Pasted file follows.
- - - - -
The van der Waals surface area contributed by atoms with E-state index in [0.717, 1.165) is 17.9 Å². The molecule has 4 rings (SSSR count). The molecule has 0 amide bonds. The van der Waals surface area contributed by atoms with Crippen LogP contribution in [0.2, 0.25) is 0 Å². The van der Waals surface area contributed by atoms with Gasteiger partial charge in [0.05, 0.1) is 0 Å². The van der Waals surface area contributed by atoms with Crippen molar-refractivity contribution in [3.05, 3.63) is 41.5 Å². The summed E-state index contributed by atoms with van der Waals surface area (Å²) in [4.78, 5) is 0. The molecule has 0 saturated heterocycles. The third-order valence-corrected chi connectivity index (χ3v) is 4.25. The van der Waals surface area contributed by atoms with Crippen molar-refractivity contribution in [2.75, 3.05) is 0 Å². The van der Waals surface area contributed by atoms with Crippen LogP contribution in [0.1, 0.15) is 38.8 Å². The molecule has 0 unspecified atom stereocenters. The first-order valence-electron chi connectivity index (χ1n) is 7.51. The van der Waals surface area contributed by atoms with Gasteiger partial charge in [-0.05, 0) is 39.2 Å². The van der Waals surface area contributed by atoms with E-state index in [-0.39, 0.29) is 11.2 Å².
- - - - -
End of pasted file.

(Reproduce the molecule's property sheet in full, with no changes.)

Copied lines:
The van der Waals surface area contributed by atoms with E-state index in [0.717, 1.165) is 17.9 Å². The molecule has 4 rings (SSSR count). The molecule has 0 amide bonds. The van der Waals surface area contributed by atoms with Crippen LogP contribution in [0.2, 0.25) is 0 Å². The van der Waals surface area contributed by atoms with Gasteiger partial charge in [0.05, 0.1) is 0 Å². The van der Waals surface area contributed by atoms with Crippen molar-refractivity contribution in [3.05, 3.63) is 41.5 Å². The summed E-state index contributed by atoms with van der Waals surface area (Å²) in [4.78, 5) is 0. The molecule has 0 saturated heterocycles. The third-order valence-corrected chi connectivity index (χ3v) is 4.25. The van der Waals surface area contributed by atoms with Crippen molar-refractivity contribution in [2.75, 3.05) is 0 Å². The van der Waals surface area contributed by atoms with Crippen LogP contribution in [0.1, 0.15) is 38.8 Å². The molecule has 0 unspecified atom stereocenters. The first-order valence-electron chi connectivity index (χ1n) is 7.51. The van der Waals surface area contributed by atoms with Gasteiger partial charge in [-0.05, 0) is 39.2 Å². The van der Waals surface area contributed by atoms with E-state index in [-0.39, 0.29) is 11.2 Å².